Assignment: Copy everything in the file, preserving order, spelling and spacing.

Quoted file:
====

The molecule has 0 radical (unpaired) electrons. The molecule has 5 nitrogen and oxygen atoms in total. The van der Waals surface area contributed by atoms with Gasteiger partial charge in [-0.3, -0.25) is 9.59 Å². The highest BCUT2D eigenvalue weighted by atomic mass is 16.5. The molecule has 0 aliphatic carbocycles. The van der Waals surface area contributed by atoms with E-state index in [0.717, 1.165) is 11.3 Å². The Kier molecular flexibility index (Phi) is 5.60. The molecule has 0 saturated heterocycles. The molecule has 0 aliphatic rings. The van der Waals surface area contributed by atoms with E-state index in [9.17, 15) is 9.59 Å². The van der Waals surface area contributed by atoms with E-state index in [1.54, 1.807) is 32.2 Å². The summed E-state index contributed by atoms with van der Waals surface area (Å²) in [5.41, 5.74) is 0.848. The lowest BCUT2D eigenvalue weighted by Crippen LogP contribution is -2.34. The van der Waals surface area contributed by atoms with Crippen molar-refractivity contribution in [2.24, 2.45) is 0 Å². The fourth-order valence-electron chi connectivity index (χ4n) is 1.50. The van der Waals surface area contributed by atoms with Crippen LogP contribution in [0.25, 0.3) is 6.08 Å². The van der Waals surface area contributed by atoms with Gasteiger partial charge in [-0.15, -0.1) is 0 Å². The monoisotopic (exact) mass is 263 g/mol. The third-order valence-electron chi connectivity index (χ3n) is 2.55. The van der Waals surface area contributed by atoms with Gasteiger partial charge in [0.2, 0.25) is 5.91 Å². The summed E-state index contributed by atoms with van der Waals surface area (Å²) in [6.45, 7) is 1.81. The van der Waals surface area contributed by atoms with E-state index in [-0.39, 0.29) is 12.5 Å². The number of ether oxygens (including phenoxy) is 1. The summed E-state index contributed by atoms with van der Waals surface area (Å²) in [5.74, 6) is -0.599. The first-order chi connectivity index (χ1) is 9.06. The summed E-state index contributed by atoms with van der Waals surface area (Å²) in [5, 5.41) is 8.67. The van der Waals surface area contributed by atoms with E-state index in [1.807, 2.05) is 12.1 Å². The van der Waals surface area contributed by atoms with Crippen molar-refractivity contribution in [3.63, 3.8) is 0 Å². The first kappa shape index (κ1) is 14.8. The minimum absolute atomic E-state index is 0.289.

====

The molecule has 0 radical (unpaired) electrons. The molecule has 5 nitrogen and oxygen atoms in total. The van der Waals surface area contributed by atoms with Gasteiger partial charge in [-0.3, -0.25) is 9.59 Å². The highest BCUT2D eigenvalue weighted by atomic mass is 16.5. The molecule has 0 aliphatic carbocycles. The van der Waals surface area contributed by atoms with E-state index in [0.717, 1.165) is 11.3 Å². The Kier molecular flexibility index (Phi) is 5.60. The molecule has 0 saturated heterocycles. The molecule has 0 aliphatic rings. The van der Waals surface area contributed by atoms with E-state index in [9.17, 15) is 9.59 Å². The van der Waals surface area contributed by atoms with E-state index in [1.54, 1.807) is 32.2 Å². The summed E-state index contributed by atoms with van der Waals surface area (Å²) in [5.41, 5.74) is 0.848. The lowest BCUT2D eigenvalue weighted by Crippen LogP contribution is -2.34. The van der Waals surface area contributed by atoms with Crippen molar-refractivity contribution in [2.24, 2.45) is 0 Å². The fourth-order valence-electron chi connectivity index (χ4n) is 1.50. The van der Waals surface area contributed by atoms with Crippen LogP contribution in [0.25, 0.3) is 6.08 Å². The van der Waals surface area contributed by atoms with Gasteiger partial charge in [-0.15, -0.1) is 0 Å². The monoisotopic (exact) mass is 263 g/mol. The third-order valence-electron chi connectivity index (χ3n) is 2.55. The van der Waals surface area contributed by atoms with Gasteiger partial charge in [0.2, 0.25) is 5.91 Å². The summed E-state index contributed by atoms with van der Waals surface area (Å²) in [6.45, 7) is 1.81. The van der Waals surface area contributed by atoms with E-state index in [-0.39, 0.29) is 12.5 Å². The number of ether oxygens (including phenoxy) is 1. The summed E-state index contributed by atoms with van der Waals surface area (Å²) in [5.74, 6) is -0.599. The first-order chi connectivity index (χ1) is 9.06. The summed E-state index contributed by atoms with van der Waals surface area (Å²) in [5, 5.41) is 8.67. The van der Waals surface area contributed by atoms with E-state index in [1.807, 2.05) is 12.1 Å². The van der Waals surface area contributed by atoms with Crippen molar-refractivity contribution in [3.63, 3.8) is 0 Å². The first kappa shape index (κ1) is 14.8. The minimum absolute atomic E-state index is 0.289.